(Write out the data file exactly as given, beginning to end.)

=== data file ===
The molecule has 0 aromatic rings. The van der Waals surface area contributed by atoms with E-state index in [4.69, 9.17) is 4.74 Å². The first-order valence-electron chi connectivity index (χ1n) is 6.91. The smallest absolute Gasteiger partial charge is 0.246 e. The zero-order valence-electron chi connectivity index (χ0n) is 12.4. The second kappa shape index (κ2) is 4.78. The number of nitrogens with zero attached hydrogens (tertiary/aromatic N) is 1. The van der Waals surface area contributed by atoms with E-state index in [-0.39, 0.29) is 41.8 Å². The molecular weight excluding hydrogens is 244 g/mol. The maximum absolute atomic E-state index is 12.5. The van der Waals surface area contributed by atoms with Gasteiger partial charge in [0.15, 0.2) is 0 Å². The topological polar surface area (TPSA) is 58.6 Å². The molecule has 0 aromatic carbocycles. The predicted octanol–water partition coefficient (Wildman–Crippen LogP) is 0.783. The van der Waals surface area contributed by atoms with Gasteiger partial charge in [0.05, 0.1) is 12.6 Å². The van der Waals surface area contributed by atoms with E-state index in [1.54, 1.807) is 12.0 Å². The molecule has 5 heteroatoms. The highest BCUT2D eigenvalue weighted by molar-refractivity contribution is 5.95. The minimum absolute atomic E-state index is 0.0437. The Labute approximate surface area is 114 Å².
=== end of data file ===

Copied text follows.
The molecule has 0 aromatic rings. The van der Waals surface area contributed by atoms with E-state index in [4.69, 9.17) is 4.74 Å². The first-order valence-electron chi connectivity index (χ1n) is 6.91. The smallest absolute Gasteiger partial charge is 0.246 e. The zero-order valence-electron chi connectivity index (χ0n) is 12.4. The second kappa shape index (κ2) is 4.78. The number of nitrogens with zero attached hydrogens (tertiary/aromatic N) is 1. The van der Waals surface area contributed by atoms with E-state index in [-0.39, 0.29) is 41.8 Å². The molecular weight excluding hydrogens is 244 g/mol. The maximum absolute atomic E-state index is 12.5. The van der Waals surface area contributed by atoms with Gasteiger partial charge in [0.15, 0.2) is 0 Å². The topological polar surface area (TPSA) is 58.6 Å². The molecule has 0 aromatic carbocycles. The predicted octanol–water partition coefficient (Wildman–Crippen LogP) is 0.783. The van der Waals surface area contributed by atoms with Gasteiger partial charge in [0.05, 0.1) is 12.6 Å². The van der Waals surface area contributed by atoms with E-state index in [1.54, 1.807) is 12.0 Å². The molecule has 5 heteroatoms. The highest BCUT2D eigenvalue weighted by molar-refractivity contribution is 5.95. The minimum absolute atomic E-state index is 0.0437. The Labute approximate surface area is 114 Å².